skilled trade school

3 Reasons Why There is a Shortage of Skilled Trade Workers

skilled trade school

Given the fact that the national unemployment rate stands at 5.3% and the underemployment rate is nearly 15%, it can be hard for people to understand how many employers actually face an acute shortage of skilled trade workers. It turns out that for plumbers, pipefitters, HVAC technicians, electricians, welders and others in similar occupations, there are more job openings than qualified workers to fill them—meaning that these specific occupations are in high demand. Following are three reasons why there is such a disparity between available employees and open positions in the skilled trades.

Retiring Workers

Since it takes a great deal of physical stamina to handle tasks such as HVAC repair, welding, and construction work, almost all skilled laborers stop working at the age of 65. As baby boomers working in the skilled trades are now beginning to retire, staffing company Adecco estimates that up to 62% of all firms in the United States are finding it difficult to find qualified individuals to replace the retirees. Construction workers, electricians, plumbers, pipefitters, steamfitters, pipe layers, and those working in energy extraction will be in particularly high demand. The shortage of qualified skilled trade workers is expected to grow even worse in the coming decade. Recent statistics show that about one in five skilled workers are 55 years of age or older, which means that more people will retire from skilled trade work in the coming years.

The Energy Boom

Energy and construction agencies are currently thriving and are set to continue growing for the foreseeable future. In fact, Texas alone employed well over 250,000 oil and shale gas workers by the end of 2012. Gulf coast chemical companies working with natural gas companies have already found themselves facing acute labor shortages. Over 50% of all construction companies have reported losing one or more trained, experienced worker to other construction companies. This means that individuals with a welding degree, electrician training, pipefitting certification and other, similar qualifications will likely have opportunity finding work. While the abundance of skilled trade jobs certainly makes it easy for graduates to find work upon completing vocational training, the shortage of skilled trade workers may have an adverse affect on future job prospects as many companies lose projects and money (up to over $100 million dollars in some cases) due to labor shortages.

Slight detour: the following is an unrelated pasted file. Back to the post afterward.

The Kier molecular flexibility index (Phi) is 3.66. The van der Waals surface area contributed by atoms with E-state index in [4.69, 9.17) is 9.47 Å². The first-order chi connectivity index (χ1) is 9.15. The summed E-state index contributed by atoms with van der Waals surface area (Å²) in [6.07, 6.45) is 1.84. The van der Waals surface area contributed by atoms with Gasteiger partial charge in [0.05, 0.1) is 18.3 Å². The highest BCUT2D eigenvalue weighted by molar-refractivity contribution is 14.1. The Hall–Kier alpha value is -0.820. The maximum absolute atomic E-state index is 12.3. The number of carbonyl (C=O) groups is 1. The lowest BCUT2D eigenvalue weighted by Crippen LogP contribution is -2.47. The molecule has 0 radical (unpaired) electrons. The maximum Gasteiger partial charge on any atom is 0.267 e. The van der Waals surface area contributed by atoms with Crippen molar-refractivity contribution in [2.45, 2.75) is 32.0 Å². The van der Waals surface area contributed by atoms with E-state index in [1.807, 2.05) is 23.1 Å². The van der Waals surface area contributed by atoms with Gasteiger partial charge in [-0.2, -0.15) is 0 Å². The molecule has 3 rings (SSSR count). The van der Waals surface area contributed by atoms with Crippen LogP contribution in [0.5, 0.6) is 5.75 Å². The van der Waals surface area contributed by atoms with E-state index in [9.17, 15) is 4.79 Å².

Popularity Problems

Perhaps the biggest reason why there is a shortage of skilled trade workers is that high schools, counselors, and parents have for many years put an emphasis on pushing young people to obtain a college or university degree as opposed to training at a technical school. Additionally, many young people are attracted to white collar jobs because they allow them to work comfortably in a climate-controlled office year-round and avoid physically demanding labor in potentially tough environments. Hands-on jobs are generally stigmatized and many feel that only “low-class” people without other job options work in technical fields, but this is far from the case. White collar jobs are no longer by default the best paying jobs with the most opportunities, as there are more qualified graduates for these jobs than there are job openings, creating the current situation where we have too many overeducated and underemployed college graduates.

In Summary

While there may be many reasons why any one company or industry is facing a shortage of skilled trade workers, the three problems outlined above are common ones that affect many manufacturers, construction companies, energy companies and other firms. Thankfully, trade schools like Tulsa Welding School are becoming increasingly popular, but it remains to be seen if the number of graduates from these schools can make up for the present and future labor shortages that are plaguing many US companies.

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